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Standard stroke order for ㅁ (mieum)


Etymology 1

Gari Ledyard proposes that (m) was derived from the lower part of (b). The traditional account* holds that its form is the outline of the mouth, 口形 (it is nearly identical with the Chinese pictographic character for mouth, ), and Ledyard feels this consideration may have determined the final forms of ㅂ and ㅁ.

* Hunmin Jeongeum Haerye "Explanations and Examples of the Proper Sounds for the Instruction of the People" (1446), defining and explaining the script now known as 한글 (Hangeul), Great script, Korean script) in South Korea and 조선글 (Chosŏn'gŭl), Korean script) in North Korea.



  1. 미음 (mieum), a jamo (letter) of the alphabet of the Korean writing system, hangeul; the bilabial nasal (IPA: /m/)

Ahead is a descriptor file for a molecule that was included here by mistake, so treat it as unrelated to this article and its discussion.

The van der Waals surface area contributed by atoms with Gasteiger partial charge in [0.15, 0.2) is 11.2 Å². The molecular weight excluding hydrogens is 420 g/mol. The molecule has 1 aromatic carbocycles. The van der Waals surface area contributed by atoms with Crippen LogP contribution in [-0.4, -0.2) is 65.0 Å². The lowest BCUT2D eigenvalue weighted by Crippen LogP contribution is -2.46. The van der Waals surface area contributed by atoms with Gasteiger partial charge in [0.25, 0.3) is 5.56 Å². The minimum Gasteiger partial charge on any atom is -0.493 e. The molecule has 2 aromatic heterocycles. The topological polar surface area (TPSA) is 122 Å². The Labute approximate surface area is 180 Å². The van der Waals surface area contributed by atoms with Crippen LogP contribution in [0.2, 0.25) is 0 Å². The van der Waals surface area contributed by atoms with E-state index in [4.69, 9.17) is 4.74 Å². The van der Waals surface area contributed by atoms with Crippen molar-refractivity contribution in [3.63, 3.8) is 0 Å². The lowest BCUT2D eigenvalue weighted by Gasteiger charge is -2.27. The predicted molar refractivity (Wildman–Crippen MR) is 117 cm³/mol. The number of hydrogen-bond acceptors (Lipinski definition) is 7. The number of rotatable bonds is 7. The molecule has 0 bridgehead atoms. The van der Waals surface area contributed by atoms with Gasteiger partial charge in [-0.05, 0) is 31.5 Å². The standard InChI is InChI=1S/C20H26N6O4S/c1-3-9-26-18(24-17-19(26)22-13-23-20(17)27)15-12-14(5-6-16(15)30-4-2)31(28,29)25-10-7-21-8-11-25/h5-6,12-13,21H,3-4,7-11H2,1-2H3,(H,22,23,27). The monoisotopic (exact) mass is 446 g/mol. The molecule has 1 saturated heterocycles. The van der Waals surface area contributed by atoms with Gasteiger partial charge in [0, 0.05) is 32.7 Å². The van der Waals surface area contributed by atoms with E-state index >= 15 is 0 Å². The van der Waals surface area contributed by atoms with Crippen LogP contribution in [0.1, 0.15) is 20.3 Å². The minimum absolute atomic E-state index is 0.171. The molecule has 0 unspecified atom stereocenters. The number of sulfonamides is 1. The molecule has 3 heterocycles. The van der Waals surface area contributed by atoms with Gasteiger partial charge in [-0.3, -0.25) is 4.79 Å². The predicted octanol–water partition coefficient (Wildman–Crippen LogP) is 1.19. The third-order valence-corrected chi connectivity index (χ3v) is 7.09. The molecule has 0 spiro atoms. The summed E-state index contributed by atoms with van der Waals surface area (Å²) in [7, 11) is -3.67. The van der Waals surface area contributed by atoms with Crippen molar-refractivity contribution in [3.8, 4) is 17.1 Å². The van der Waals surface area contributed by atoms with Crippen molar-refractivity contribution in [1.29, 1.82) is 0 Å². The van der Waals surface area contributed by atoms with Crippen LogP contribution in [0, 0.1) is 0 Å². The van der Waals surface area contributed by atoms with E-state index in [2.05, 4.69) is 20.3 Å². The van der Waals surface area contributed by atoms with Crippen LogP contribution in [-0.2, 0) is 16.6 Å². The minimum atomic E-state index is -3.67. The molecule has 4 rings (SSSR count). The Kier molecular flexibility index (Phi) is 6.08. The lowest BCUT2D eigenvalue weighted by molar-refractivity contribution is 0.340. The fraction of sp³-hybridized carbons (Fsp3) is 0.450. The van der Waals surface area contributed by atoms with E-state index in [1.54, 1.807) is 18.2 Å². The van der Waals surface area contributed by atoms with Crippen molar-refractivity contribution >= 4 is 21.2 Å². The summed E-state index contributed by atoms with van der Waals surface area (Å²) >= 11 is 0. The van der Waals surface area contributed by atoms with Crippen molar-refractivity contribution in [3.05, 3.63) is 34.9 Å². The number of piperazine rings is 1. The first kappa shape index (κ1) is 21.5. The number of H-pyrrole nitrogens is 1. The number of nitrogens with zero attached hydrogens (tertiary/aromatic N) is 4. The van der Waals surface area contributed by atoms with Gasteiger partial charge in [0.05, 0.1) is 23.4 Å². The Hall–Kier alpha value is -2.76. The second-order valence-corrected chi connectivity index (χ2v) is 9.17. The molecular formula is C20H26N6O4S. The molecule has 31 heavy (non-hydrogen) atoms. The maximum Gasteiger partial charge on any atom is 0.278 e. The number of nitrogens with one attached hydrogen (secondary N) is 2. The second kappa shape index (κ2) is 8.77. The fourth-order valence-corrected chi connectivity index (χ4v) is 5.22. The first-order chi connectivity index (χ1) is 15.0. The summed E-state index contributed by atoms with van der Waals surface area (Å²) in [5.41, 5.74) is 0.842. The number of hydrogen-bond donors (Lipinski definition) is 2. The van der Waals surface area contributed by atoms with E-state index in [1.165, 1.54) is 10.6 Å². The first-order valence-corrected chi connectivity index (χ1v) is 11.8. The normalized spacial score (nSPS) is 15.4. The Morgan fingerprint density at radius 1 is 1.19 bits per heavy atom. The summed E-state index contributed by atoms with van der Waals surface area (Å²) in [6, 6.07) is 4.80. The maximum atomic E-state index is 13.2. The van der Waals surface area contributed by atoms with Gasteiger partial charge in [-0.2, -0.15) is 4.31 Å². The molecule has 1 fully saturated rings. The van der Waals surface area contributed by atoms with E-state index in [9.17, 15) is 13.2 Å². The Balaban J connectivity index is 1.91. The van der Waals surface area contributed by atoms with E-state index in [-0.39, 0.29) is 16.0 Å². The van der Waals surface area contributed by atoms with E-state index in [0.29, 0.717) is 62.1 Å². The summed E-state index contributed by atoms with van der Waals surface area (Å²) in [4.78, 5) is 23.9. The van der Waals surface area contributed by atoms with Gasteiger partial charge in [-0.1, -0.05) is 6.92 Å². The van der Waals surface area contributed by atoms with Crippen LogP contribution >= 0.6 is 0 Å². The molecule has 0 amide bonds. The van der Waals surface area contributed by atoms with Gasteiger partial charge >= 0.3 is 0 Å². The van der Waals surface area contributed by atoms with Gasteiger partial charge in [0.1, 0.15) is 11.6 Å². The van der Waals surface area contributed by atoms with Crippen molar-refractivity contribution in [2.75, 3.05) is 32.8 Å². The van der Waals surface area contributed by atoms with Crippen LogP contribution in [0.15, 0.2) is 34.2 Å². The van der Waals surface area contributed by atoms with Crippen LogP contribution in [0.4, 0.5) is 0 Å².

Usage notes

In the North Korean order, (m) is the fifth jamo. In the South Korean order, it is the seventh.

Derived terms

  • (b) (in traditional account)

Etymology 2

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  1. the act of; the process of; -tion; -ion; -ing
    (m) is appended to a verb stem that ends with a vowel to nominalize the verb.
    • 가다 (gada, “to go”) + (m): (gam, “(the act of) going”)
    • 나누다 (nanuda, “to divide”) + (m): 나눔 (nanum, “division”)
    • 두다 (duda, “to leave”) + (m): (dum, “(the act of) leaving”)

Usage notes

The nominalized verbs formed by appending (m) often correspond to the gerund in English, but many have acquired additional meaning:

  • 기르다 (gireuda, “to grow, raise”) + (m): 기름 (gireum, “cultivation”)
  • 자다 (jada, “to sleep”) + (m): (jam, “a slumber, nap”)

If the verb stem ends with a consonant, (eum) is appended instead:

  • 갚다 (gapda, “to repay”) + (eum): 갚음 (gapeum, “repaying”)
  • 남다 (namda, “to profit”) + (eum): 남음 (nameum, “profiting”)


  • (gi)

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